What, You Have a Child Who Won't Obey? Here's a great idea.

Do you have a child who won't obey? Are you frustrated and looking for a solution?

Here's a great idea - Pediatrician Approved

Introducing the YES/NO CAN
How does it work?

Every time you observe your child doing something good, showing obedience, putting away a toy, being kind to their siblings, making their bed, or brushing their teeth write the word YES on a small piece of paper and put it in the can or jar.

Every time your child talks back, doesn't obey, throws a fit, or does anything "not good" write NO on a piece of paper and put it in the Can.

Your can will start to fill up with lots of pieces of paper.

Now, this is when it gets good.
When your child asks for something, or asks to do something. Consult the CAN. For example, "Mom, can I have a play date?" or "Mom, can I have a popsicle?"

Reach into the can and pull out a piece of paper. What ever it says is the answer to their question. If it has been a week full of disobedience, there is not a very good chance they are going to get what they want.  

Your children will quickly learn that their behavior has consequences. This is also great because it takes the pressure off of you. You are not making the decisions, their actions are making the decisions. They will start to work really hard to make sure the can is filling up with YES's instead of NO's.

A few things to Remember...

  • Explain the process to your children before you start. Sit them down and using examples, make sure they understand. 
  • You will need a different can or jar for each child. 
  • YOU HAVE TO RESPECT THE CAN. If you are going to try this in your home you can't draw NO and then change your mind or you have just defeated the purpose of everything you are trying to teach your children.
What do you think? 


  1. Super idea! I love it. I will be trying this one for sure!!! Thanks. :)

  2. What a GREAT, GREAT, GREAT idea. I'm starting this little gem first thing tomorrow morning! My kids won't know what hit them.

  3. Family Home Evening Lesson tonight! Thanks for the great idea.

  4. Oh my goodness, I LOVE LOVE LOVE this idea! I'm so excited to get home from work tonight and try it!

    Thanks again for an awesome idea! :)

  5. I am absolutely going to try it. 100% yes. (I consulted the can, and the can is law.)

  6. Do you think this will work for a 3 year old or is he too young?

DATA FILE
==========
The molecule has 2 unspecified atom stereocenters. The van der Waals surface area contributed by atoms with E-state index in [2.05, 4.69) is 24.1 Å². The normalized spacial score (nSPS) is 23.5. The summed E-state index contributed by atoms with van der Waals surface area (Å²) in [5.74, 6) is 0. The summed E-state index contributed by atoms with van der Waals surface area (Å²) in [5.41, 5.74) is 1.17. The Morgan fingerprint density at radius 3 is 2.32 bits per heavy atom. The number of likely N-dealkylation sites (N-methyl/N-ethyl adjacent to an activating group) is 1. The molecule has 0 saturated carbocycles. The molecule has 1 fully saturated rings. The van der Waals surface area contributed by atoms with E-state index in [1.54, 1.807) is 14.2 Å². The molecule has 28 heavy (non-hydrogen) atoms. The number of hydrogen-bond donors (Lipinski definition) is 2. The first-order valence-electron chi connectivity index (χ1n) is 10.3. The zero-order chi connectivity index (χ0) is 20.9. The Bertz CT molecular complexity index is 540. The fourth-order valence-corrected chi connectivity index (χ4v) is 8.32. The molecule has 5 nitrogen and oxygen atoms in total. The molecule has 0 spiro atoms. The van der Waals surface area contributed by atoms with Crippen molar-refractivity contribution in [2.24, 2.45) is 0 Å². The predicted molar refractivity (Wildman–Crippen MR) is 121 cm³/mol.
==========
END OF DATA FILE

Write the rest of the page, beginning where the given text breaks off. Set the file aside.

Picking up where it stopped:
7. i'm with jumpin J's three too young?

  8. I have the same question as Jumpin' J's Mom. Is 3 years old and 19 months old too young?

  9. I may not try this at home, but I immediately had a few of the students I work with pop into my head that this would be a perfect behavior modification to try!

  10. i have thought about this all day long. and i talked it over with my husband. I think it would sort of get lost in translation with my 3 year old. i don't think she would get the connection of the consequences with her behavior with this is a good one, and i will do it someday! so i think this is what i am going to do. maybe it will help out someone else. but i am going to get a jar and use m&m's. if she does what we ask and does the good behavior then she gets an m&m in the jar. if she doesn't do the right things then i take m&m's out of the jar. at the end of the day she gets to eat the m&m's that are in the jar for her little reward that day. you've probably written something about rewards like this are bad...but i am willing to try anything!

  11. We started this last night with my 4 1/2 year old and at first the concept seemed a bit difficult to explain to him, but once he got it, it worked great! :) (well, so far!)

  12. So glad so many of you are giving this a try. I do think that 19 months is too young. A child that age can't grasp the concept. 3 is probably pushing it also. A very very mature 3 year old, might be able to get the concept. A 4 or 5 year old shouldn't have any trouble catching on.

  13. Working like a charm at my house. I love it!

  14. Sounds good, but I have some questions:
    What do you do if you want to say no to something and you pull out the yes, or vice versa? I don't like giving up my control to a piece of paper. Is there a way you can over ride it without not being consistent?
    It also sounds like a lot of work to always be writing down yes and no. Is it?

  15. Andrea, I'm no professional, but here's what I would say: you don't consult the can on big things. If your kid asks if he can sleep over at a friend's house but you have a strict no-sleepover rule, you don't consult the can. Further, if they ask if they can play soccer in the street, you don't consult the can. But if they ask if a friend can come over after school, or if they can have a popsicle, then you consult the can. Get it?

    For me it hasn't been much work to write it down. I just printed out a bunch in Word and cut them up so I always have some already written out, and just pick one up and drop it in.


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